Cat Care (Feeding)

Cats are by nature predatory animals, catching mice, young rats, birds and, sometimes, fish and amphibians with great stealth and skill. Their method is to lie in wait for their victim, or to stalk it up to the moment of the final pounce . The shortness of their muzzles make it difficult for cats to reach out and snap at their prey with their jaws. Instead their style is to bring down the prey with their paws, and deliver the death blow with their teeth. This makes it appear as though the cat is playing with its prey.

Hunting ability is, to some extent, a matter of heredity , some cats being notoriously better and more skillful than others. Cats that are well fed and in peak condition are likely to be better hunters than others, and only cats in prime condition are able to tackle a rat. This hunting instinct cannot be erased from the cat's nature , but bird-lovers should avoid enticing birds into a cat't territory with food, nest boxes and so on.

Feeding Suggestions

An adult cat will need about 50 kilocalories per 450g (1lb) of body weight per day. A sedentary neutered cat may keep it on a little less : a very active cat may require a little more ; and  a lactating female's requirement may be as high as 125-150 kilocalories per 450g (1lb)of her body weight while feeding an average litter of four kittens.

Most cats seem to thrive best on two regular daily meals, but old cats may need smaller meals at more frequent intervals, rather like young kittens. In some cases, old cats with kidney disease or constipation may require special diets and veterinary advice should be sought. There may be a tendency for neutered animals to put on excess weight with age, but this should be controlled with a little adjustment to their diet. You should cut out all cereals and feed good quality, high-protein, low-fat meals in small quantities. Your cat's general appearance will tell you whether or not you are feeding it correctly. An obese cat is obviously having too much food, while a teen cat is either having too little food or is suffering from internal parasites or a disease. The signs that a cat's diet is lacking in certain nutrients include a dry, scurfy coat, a warm, dry nose, dull eyes, flaking claws, offensive-smelling faces and bad breath.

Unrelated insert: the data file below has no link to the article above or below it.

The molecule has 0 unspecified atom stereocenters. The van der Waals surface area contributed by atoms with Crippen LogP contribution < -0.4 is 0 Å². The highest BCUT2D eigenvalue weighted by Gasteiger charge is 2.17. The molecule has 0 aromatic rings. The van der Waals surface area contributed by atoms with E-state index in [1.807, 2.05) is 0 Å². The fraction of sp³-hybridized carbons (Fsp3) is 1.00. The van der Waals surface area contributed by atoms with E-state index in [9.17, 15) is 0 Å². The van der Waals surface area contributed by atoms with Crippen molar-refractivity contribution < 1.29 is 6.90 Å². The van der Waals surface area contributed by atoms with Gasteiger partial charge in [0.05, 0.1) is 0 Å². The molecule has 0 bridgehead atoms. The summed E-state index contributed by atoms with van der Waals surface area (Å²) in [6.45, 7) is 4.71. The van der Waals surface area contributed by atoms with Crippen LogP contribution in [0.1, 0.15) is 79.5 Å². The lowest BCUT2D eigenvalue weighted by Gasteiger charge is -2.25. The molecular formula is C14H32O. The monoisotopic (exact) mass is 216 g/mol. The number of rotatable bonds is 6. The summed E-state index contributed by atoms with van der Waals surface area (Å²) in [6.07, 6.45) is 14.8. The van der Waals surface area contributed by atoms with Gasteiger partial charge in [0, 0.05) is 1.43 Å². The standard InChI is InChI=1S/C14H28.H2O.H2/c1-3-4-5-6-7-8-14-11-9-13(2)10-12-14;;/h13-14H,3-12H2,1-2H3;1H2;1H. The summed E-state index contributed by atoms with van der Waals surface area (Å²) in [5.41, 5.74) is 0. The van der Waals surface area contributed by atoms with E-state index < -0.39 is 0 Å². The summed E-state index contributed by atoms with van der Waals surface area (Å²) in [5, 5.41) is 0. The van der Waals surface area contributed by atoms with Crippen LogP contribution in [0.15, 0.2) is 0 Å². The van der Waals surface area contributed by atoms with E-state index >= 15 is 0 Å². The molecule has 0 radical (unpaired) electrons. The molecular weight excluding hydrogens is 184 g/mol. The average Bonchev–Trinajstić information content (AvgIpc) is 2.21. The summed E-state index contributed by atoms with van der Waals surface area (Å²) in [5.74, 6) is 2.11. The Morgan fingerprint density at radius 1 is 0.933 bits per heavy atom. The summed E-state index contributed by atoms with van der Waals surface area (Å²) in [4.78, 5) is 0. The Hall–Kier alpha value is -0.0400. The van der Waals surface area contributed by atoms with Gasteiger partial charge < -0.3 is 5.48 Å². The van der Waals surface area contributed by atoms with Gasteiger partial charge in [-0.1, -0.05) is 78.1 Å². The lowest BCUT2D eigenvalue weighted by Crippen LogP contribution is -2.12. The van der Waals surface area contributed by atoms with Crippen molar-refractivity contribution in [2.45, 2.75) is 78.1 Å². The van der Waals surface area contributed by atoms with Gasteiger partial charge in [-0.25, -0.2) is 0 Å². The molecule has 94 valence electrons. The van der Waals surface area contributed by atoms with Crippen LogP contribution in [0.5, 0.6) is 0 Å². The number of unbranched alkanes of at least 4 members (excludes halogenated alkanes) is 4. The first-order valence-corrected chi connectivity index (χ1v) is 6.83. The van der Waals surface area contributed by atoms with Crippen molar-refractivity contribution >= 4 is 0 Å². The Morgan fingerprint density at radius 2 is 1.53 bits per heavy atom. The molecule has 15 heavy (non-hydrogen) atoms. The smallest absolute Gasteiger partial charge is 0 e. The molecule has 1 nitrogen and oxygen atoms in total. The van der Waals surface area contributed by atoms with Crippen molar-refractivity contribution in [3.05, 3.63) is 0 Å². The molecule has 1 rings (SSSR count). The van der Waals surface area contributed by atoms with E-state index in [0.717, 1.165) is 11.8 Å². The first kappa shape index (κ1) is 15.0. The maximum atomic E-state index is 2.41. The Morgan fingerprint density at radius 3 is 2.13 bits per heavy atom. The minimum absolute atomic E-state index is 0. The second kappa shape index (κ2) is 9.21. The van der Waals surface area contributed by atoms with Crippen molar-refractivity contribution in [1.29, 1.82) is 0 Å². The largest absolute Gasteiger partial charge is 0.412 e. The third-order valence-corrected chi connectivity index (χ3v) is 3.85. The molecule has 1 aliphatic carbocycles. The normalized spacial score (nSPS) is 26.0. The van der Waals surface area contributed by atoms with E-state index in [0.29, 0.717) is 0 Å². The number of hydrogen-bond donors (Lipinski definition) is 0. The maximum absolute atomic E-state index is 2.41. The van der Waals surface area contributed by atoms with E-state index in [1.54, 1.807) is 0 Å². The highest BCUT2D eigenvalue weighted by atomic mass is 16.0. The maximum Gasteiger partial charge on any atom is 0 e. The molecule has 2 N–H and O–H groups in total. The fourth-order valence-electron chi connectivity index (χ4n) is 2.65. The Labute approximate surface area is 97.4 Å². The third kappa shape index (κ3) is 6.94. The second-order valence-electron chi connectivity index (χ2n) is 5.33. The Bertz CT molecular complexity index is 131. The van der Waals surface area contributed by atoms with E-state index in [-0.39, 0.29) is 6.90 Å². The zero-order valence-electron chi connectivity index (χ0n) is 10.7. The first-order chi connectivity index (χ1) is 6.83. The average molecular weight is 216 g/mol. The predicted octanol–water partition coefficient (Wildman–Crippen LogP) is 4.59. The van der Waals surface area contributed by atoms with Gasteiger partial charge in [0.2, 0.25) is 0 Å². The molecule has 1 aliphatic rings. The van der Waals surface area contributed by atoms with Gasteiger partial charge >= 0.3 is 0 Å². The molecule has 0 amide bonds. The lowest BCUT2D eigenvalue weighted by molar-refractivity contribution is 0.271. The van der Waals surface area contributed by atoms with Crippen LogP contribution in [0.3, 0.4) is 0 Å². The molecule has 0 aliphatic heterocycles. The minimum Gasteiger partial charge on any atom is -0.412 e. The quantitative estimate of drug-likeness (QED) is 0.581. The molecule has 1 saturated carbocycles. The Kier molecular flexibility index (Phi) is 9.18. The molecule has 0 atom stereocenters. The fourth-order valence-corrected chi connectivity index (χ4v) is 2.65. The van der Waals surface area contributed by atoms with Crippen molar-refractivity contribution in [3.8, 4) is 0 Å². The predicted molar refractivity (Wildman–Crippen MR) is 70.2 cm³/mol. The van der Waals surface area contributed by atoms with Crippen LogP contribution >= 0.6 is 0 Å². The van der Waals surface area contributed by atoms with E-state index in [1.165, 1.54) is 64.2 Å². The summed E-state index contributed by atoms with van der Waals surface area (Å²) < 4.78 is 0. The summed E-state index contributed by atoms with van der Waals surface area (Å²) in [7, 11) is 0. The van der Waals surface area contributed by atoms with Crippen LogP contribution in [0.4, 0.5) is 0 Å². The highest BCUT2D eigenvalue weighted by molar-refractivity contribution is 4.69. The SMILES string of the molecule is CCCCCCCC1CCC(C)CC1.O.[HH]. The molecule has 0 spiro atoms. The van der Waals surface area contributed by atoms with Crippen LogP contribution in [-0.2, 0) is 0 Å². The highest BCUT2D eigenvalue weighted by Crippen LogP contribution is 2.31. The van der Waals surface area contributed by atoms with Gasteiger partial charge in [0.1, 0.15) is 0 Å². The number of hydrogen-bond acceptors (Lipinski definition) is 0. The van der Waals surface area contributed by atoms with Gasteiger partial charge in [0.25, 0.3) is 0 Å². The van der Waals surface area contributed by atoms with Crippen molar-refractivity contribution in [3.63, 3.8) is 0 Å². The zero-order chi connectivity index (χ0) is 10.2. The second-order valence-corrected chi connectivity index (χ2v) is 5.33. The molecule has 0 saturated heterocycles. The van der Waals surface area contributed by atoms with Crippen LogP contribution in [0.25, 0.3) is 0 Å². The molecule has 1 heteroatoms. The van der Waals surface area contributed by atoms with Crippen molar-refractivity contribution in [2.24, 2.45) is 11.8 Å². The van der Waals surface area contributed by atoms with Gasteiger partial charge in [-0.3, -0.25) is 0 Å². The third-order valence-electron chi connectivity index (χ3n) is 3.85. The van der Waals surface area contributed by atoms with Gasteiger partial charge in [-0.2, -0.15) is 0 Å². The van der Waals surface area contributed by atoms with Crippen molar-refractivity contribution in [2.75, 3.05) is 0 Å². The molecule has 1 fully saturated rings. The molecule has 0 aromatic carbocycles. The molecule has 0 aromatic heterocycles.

Nutritional requirements for a healthy cat

For your cat to be really fit and healthy , you should ensure that it is fed a balanced diet that contains all the essential nutrients it needs.


At least 25 percent of an adult cat's diet should consist of protein :

35-40 percent if it is a breeding pedigree. Protein is found in muscle meat, fish, eggs and cheese. Cats must have some protein of animal origin. Unlike humans and, with care, dogs , they cannot maintain good health on a vegetarian diet. Cats that cannot digest milk may be able to cope with plain yoghurt.


Cats can digest a high proportion of fats in their diet; up to 25percent fat is recommended by feline nutritionists for young, growing cats. Fats provide concentrated forms of energy and certain fatty acids which promote healthy skin and coats. Fat also contain fat-soluble vitamins A,D,E and K. Fats are present in some meat, butter and cooking oils. 


Cooked grains and pulses are sometimes fed to cats in order to bulk out a protein-rich diet, but they are not necessary for a cat's well-being.

Vitamins and minerals

Cats that are fed a varied , well-balanced diet will obtain all the valuable vitamins and minerals they require. Vitamin/mineral supplements should not be given to your cat without seeking veterinary advice first.

Vitamin A  A cat's requirement for this vitamin can be supplied by feeding a good general diet and adding 28g (1oz) of lightly cooked liver on day a week. Too much vitamin A can be dangerous, leading to the laying down of excess bone in the spine and joints

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